Step 2: for each eigenvalue $\lambda_\imath$, find rank of $A-\lambda_\imath I$ (or, rather, nullity, $\dim(\ker(A-\lambda_\imath I))$) and kernel itself. For $\lambda=1$: $$A-\lambda I = \pmatrix{-8 && 8 && 2 \\ -4 && 4 && 1 \\ -23 && 21 && 6}, \ker(A-\lambda I) = L(\pmatrix{3 \\ 1 \\ 8})$$ Algebraic multiplicity of the root is 1, geometric multiplicity is 1, we're done here. For $\lambda=2$: $$A-\lambda I = \pmatrix{-9 && 8 && 2 \\ -4 && 3 && 1 \\ -23 && 21 && 5}, \ker(A-\lambda I) = L(\pmatrix{2 \\ 1 \\ 5})$$ Algebraic multiplicity of the root is 2, geometric multiplicity is 1. We're unlucky, now we have to solve $$(A-\lambda I)v=\pmatrix{2 \\ 1 \\ 5} \sim v = \pmatrix{0 \\ 0 \\ 1}$$ Step 3: our matrix in basis $(\pmatrix{3 \\ 1 \\ 8},\pmatrix{2 \\ 1 \\ 5},\pmatrix{0 \\ 0 \\ 1})$ has form $J_A = \pmatrix{1 && 0 && 0 \\ 0 && 2 && 1 \\ 0 && 0 && 2}$. Matrix $P$ corresponding to this basis change is $\pmatrix{3 && 2 && 0 \\ 1 && 1 && 0 \\ 8 && 5 && 1}$, $PAP^{-1}=J_A$.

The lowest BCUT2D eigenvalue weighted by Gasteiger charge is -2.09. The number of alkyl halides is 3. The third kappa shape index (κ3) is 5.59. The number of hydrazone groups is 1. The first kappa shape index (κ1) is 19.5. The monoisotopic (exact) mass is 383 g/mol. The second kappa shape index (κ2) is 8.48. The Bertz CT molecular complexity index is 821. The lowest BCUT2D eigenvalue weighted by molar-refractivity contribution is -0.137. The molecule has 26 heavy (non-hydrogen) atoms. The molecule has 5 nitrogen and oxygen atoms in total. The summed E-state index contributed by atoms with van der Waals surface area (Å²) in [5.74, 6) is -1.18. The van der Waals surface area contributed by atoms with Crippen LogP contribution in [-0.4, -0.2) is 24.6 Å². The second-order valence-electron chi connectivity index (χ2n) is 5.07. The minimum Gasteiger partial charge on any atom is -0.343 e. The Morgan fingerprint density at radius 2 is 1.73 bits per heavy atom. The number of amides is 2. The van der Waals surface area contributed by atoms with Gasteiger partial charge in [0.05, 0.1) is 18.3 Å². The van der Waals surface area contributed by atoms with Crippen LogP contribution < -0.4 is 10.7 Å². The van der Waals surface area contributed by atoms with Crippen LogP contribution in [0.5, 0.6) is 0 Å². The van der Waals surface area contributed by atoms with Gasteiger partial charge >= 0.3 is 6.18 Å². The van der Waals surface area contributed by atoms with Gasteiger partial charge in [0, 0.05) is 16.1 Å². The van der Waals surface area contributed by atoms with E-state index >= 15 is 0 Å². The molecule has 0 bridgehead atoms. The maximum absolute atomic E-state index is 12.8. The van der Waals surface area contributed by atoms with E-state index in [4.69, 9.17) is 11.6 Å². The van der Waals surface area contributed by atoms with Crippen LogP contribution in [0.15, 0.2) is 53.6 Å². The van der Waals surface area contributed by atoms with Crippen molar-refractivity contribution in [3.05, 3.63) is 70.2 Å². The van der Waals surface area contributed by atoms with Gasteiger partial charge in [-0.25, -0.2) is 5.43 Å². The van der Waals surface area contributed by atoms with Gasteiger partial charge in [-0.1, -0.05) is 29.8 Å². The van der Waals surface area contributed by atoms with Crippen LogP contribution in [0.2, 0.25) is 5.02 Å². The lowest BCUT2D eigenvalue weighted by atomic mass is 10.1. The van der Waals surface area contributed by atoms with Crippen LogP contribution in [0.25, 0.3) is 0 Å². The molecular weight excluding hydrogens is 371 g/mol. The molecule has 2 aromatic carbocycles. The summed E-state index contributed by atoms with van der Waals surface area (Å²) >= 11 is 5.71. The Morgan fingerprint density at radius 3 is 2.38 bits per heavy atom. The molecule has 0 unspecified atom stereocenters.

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    $\begingroup$ OK, I have a bunch of stupid questions. First, what does your L stand for when you find (A-$\lambda$I)v? Second, in step 3, you found the matrix in basis, but how did you know it gave us that particular jordan form? Thanks for the help by the way. $\endgroup$ – kingdras Dec 11 '15 at 8:23
  • $\begingroup$ @kingdras $L(v_1, v_2, ..., v_n)$ is linear hull of vectors $v_1, v_2, ..., v_n$ (set of all values of their linear combinations). Also, my bad: for equation we have one vector as a solution (fixed that in the answer). For your second question... let's name my three vectors $v_1, v_2, v_3$. We have $(A-1 I)v_1=0 \sim Av_1=v_1$, $(A-2I)v_2=0 \sim Av_2=2v_2$ and $(A-2I)v_3=v_2 \sim Av_3=v_2+2v_3$. Coefficients $a_{ij}$ of a matrix $M$ in basis $(e_1,e_2, ..., e_n)$ are equivalent to statements $Me_j = a_{1j}e_1+a_{2j}e_2+...+a_{nj}e_n$. $\endgroup$ – Abstraction Dec 11 '15 at 8:33